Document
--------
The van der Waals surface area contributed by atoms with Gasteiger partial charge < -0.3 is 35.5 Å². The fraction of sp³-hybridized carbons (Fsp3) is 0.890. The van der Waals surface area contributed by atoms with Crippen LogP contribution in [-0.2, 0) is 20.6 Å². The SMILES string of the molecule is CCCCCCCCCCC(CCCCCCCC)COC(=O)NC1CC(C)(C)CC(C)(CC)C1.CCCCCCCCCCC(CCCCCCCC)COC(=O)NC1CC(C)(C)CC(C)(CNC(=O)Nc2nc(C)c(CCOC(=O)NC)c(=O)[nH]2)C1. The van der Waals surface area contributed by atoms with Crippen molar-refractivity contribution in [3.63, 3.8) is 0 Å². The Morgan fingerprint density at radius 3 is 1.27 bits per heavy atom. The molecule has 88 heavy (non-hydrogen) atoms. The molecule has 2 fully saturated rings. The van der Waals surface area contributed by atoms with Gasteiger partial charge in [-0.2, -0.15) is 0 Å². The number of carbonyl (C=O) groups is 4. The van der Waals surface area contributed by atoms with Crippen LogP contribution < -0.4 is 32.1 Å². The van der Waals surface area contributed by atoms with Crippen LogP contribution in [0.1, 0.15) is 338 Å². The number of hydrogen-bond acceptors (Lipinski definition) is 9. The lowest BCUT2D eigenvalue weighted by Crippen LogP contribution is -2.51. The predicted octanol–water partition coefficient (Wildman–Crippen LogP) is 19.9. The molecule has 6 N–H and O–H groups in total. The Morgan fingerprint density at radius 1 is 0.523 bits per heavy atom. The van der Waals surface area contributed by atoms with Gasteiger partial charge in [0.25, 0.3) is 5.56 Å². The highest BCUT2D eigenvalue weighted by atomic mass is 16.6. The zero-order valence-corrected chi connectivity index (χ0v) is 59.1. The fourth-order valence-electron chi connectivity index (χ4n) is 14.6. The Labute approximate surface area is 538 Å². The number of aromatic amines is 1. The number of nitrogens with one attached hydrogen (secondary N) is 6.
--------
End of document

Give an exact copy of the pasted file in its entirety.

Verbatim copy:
The van der Waals surface area contributed by atoms with Gasteiger partial charge < -0.3 is 35.5 Å². The fraction of sp³-hybridized carbons (Fsp3) is 0.890. The van der Waals surface area contributed by atoms with Crippen LogP contribution in [-0.2, 0) is 20.6 Å². The SMILES string of the molecule is CCCCCCCCCCC(CCCCCCCC)COC(=O)NC1CC(C)(C)CC(C)(CC)C1.CCCCCCCCCCC(CCCCCCCC)COC(=O)NC1CC(C)(C)CC(C)(CNC(=O)Nc2nc(C)c(CCOC(=O)NC)c(=O)[nH]2)C1. The van der Waals surface area contributed by atoms with Crippen molar-refractivity contribution in [3.63, 3.8) is 0 Å². The Morgan fingerprint density at radius 3 is 1.27 bits per heavy atom. The molecule has 88 heavy (non-hydrogen) atoms. The molecule has 2 fully saturated rings. The van der Waals surface area contributed by atoms with Gasteiger partial charge in [-0.2, -0.15) is 0 Å². The number of carbonyl (C=O) groups is 4. The van der Waals surface area contributed by atoms with Crippen LogP contribution < -0.4 is 32.1 Å². The van der Waals surface area contributed by atoms with Crippen LogP contribution in [0.1, 0.15) is 338 Å². The number of hydrogen-bond acceptors (Lipinski definition) is 9. The lowest BCUT2D eigenvalue weighted by Crippen LogP contribution is -2.51. The predicted octanol–water partition coefficient (Wildman–Crippen LogP) is 19.9. The molecule has 6 N–H and O–H groups in total. The Morgan fingerprint density at radius 1 is 0.523 bits per heavy atom. The van der Waals surface area contributed by atoms with Gasteiger partial charge in [0.25, 0.3) is 5.56 Å². The highest BCUT2D eigenvalue weighted by atomic mass is 16.6. The zero-order valence-corrected chi connectivity index (χ0v) is 59.1. The fourth-order valence-electron chi connectivity index (χ4n) is 14.6. The Labute approximate surface area is 538 Å². The number of aromatic amines is 1. The number of nitrogens with one attached hydrogen (secondary N) is 6.